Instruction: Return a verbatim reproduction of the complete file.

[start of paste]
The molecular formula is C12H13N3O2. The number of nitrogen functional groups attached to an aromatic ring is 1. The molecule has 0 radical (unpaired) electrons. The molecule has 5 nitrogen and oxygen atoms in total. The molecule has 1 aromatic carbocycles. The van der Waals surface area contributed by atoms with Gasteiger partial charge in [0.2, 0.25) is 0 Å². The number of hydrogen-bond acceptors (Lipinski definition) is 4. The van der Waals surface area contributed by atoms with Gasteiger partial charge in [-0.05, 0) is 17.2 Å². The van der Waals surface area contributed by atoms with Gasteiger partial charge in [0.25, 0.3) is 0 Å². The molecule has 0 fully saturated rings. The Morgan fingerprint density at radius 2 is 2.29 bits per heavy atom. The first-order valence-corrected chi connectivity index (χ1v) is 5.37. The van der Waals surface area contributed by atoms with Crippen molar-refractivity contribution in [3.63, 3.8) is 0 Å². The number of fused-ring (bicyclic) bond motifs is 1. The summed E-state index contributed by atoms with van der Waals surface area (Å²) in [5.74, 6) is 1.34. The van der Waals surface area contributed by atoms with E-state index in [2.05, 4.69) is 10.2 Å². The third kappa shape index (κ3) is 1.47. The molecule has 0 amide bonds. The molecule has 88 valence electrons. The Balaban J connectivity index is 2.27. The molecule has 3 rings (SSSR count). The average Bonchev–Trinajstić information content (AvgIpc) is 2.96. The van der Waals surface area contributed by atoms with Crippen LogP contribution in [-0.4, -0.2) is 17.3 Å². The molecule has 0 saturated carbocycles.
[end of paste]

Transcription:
The molecular formula is C12H13N3O2. The number of nitrogen functional groups attached to an aromatic ring is 1. The molecule has 0 radical (unpaired) electrons. The molecule has 5 nitrogen and oxygen atoms in total. The molecule has 1 aromatic carbocycles. The van der Waals surface area contributed by atoms with Gasteiger partial charge in [0.2, 0.25) is 0 Å². The number of hydrogen-bond acceptors (Lipinski definition) is 4. The van der Waals surface area contributed by atoms with Gasteiger partial charge in [-0.05, 0) is 17.2 Å². The van der Waals surface area contributed by atoms with Gasteiger partial charge in [0.25, 0.3) is 0 Å². The molecule has 0 fully saturated rings. The Morgan fingerprint density at radius 2 is 2.29 bits per heavy atom. The first-order valence-corrected chi connectivity index (χ1v) is 5.37. The van der Waals surface area contributed by atoms with Crippen molar-refractivity contribution in [3.63, 3.8) is 0 Å². The number of fused-ring (bicyclic) bond motifs is 1. The summed E-state index contributed by atoms with van der Waals surface area (Å²) in [5.74, 6) is 1.34. The van der Waals surface area contributed by atoms with E-state index in [2.05, 4.69) is 10.2 Å². The third kappa shape index (κ3) is 1.47. The molecule has 0 amide bonds. The molecule has 88 valence electrons. The Balaban J connectivity index is 2.27. The molecule has 3 rings (SSSR count). The average Bonchev–Trinajstić information content (AvgIpc) is 2.96. The van der Waals surface area contributed by atoms with Crippen LogP contribution in [-0.4, -0.2) is 17.3 Å². The molecule has 0 saturated carbocycles.